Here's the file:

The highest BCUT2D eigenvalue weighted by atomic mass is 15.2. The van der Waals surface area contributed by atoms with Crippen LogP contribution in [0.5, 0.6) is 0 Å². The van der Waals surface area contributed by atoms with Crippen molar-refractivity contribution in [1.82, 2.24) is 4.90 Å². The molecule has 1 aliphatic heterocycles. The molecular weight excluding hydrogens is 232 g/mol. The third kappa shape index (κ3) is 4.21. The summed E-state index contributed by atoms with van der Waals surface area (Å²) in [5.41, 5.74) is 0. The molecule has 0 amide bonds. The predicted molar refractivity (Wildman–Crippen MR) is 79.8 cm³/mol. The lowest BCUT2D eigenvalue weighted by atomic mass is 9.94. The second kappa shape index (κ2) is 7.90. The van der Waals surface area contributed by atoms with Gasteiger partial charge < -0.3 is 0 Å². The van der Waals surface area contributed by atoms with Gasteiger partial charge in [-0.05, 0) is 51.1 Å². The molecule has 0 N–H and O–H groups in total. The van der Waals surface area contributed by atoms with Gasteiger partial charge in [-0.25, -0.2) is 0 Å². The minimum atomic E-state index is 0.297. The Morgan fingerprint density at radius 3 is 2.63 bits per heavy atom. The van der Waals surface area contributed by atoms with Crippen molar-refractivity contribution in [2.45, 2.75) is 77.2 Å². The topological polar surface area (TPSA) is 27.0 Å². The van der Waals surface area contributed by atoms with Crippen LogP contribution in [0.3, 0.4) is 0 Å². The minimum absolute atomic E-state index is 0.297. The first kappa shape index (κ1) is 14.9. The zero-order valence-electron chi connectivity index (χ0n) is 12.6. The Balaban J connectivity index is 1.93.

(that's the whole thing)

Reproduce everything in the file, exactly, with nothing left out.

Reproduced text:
The highest BCUT2D eigenvalue weighted by atomic mass is 15.2. The van der Waals surface area contributed by atoms with Crippen LogP contribution in [0.5, 0.6) is 0 Å². The van der Waals surface area contributed by atoms with Crippen molar-refractivity contribution in [1.82, 2.24) is 4.90 Å². The molecule has 1 aliphatic heterocycles. The molecular weight excluding hydrogens is 232 g/mol. The third kappa shape index (κ3) is 4.21. The summed E-state index contributed by atoms with van der Waals surface area (Å²) in [5.41, 5.74) is 0. The molecule has 0 amide bonds. The predicted molar refractivity (Wildman–Crippen MR) is 79.8 cm³/mol. The lowest BCUT2D eigenvalue weighted by atomic mass is 9.94. The second kappa shape index (κ2) is 7.90. The van der Waals surface area contributed by atoms with Gasteiger partial charge < -0.3 is 0 Å². The van der Waals surface area contributed by atoms with Gasteiger partial charge in [-0.05, 0) is 51.1 Å². The molecule has 0 N–H and O–H groups in total. The van der Waals surface area contributed by atoms with Gasteiger partial charge in [-0.25, -0.2) is 0 Å². The minimum atomic E-state index is 0.297. The Morgan fingerprint density at radius 3 is 2.63 bits per heavy atom. The van der Waals surface area contributed by atoms with Crippen molar-refractivity contribution in [2.45, 2.75) is 77.2 Å². The topological polar surface area (TPSA) is 27.0 Å². The van der Waals surface area contributed by atoms with Crippen LogP contribution in [0.3, 0.4) is 0 Å². The minimum absolute atomic E-state index is 0.297. The first kappa shape index (κ1) is 14.9. The zero-order valence-electron chi connectivity index (χ0n) is 12.6. The Balaban J connectivity index is 1.93.